Darryl Chen, 07 11 09

A full house at TINAG’s Festival of Urbanism witnessed a healthy debate over whether dystopia offers us a productive way of looking at the future. Chaired by Tomorrow’s Thoughts Today’s Darryl Chen, a strong cast of emerging and seasoned urbanists responded to the topic with an incredibly broad range of projects. Click the vid for an introduction to the theme. Full documentation will be included in a forthcoming Critical Cities volume. But for now, here are some (out of context) highlights from the discussion:

Amin Taha: The visions we had of our project were initially horrific visions. Someone described it as Bond villain chic… some mad person’s utopia.

Finn Williams: Both utopias and dystopias rely on a cynicism about the present.

Austin Williams: There is nothing cynical about me. I am critical. I am skeptical, but not cynical.

Tomas Klassnik: I challenge the idea that Ikea was a second rate version of the Bauhaus, whereas maybe it was the perfect realization of what they set out to achieve.

Darryl Chen: Our project was an exercise in design and an exercise in the opposite of design, because we imagined how our designs might have a life beyond the designer’s remit – how they might be subverted by other forces that we’d be happy to accept beyond questions of good and bad.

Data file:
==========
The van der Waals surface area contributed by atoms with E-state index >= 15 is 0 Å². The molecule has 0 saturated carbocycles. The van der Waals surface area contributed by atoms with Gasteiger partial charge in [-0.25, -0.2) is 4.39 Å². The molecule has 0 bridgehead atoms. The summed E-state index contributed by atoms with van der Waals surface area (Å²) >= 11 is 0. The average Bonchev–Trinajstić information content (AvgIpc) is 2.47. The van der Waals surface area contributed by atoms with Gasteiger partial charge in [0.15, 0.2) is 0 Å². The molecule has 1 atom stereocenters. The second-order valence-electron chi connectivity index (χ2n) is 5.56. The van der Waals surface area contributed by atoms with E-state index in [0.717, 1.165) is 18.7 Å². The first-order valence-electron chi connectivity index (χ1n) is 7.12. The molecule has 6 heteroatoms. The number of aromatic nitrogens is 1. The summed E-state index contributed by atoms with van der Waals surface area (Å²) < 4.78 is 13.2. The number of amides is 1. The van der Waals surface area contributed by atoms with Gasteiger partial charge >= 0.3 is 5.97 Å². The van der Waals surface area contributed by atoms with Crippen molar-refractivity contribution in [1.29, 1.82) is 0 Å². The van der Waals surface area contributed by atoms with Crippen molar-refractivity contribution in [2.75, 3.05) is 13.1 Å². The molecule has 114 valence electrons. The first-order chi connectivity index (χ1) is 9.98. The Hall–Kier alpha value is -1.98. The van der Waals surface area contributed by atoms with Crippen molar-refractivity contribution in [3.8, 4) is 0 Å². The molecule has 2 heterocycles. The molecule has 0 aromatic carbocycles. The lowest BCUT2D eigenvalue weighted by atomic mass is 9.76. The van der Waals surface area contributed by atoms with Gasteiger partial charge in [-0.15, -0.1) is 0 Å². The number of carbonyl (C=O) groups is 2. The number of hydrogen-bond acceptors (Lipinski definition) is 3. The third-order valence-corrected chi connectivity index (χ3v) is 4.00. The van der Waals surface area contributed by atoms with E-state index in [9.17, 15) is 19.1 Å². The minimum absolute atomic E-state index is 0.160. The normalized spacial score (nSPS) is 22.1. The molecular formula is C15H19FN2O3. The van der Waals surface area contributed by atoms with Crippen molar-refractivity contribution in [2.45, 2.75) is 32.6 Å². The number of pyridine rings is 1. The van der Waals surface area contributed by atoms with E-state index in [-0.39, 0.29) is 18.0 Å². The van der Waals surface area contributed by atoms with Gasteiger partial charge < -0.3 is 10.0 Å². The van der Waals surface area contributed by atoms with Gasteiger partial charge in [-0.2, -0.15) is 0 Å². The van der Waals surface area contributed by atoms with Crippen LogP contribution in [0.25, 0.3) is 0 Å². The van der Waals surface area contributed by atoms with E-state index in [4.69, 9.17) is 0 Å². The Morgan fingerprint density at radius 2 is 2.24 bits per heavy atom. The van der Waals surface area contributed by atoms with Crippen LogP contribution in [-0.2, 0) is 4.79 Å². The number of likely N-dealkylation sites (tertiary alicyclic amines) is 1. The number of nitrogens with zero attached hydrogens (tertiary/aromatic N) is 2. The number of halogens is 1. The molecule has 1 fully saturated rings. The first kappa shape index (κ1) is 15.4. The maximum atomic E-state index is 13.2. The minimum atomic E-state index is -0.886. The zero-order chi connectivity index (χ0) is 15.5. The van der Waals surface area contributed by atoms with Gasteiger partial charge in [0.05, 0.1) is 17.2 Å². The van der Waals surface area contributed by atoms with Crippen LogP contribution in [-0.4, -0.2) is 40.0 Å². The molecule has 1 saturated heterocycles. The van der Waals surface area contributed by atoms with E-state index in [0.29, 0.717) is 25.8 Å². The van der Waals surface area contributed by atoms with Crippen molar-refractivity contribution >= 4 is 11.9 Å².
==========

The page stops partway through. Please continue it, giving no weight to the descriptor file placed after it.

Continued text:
Austin Williams: Design may alter the face of the earth, but ultimately design doesn’t change the world.

Liam Young: Pure fantasy is indulgent. The speculative project is only worthwhile if it’s based on some kind of rigour, analysis, or some kind of critical problem to start with.

Alex Warnock-Smith: None of the projects we’ve shown tonight was successful. They’ve all failed since we weren’t able to implement them.

Liam Young: Perhaps they have a life apart from their implementation, that they can find traction and generate a set of ideas around them that’s divorced from whether or not they are built.

Elena Pascolo: Design is not an end product. The power of design is as a tool for thinking.

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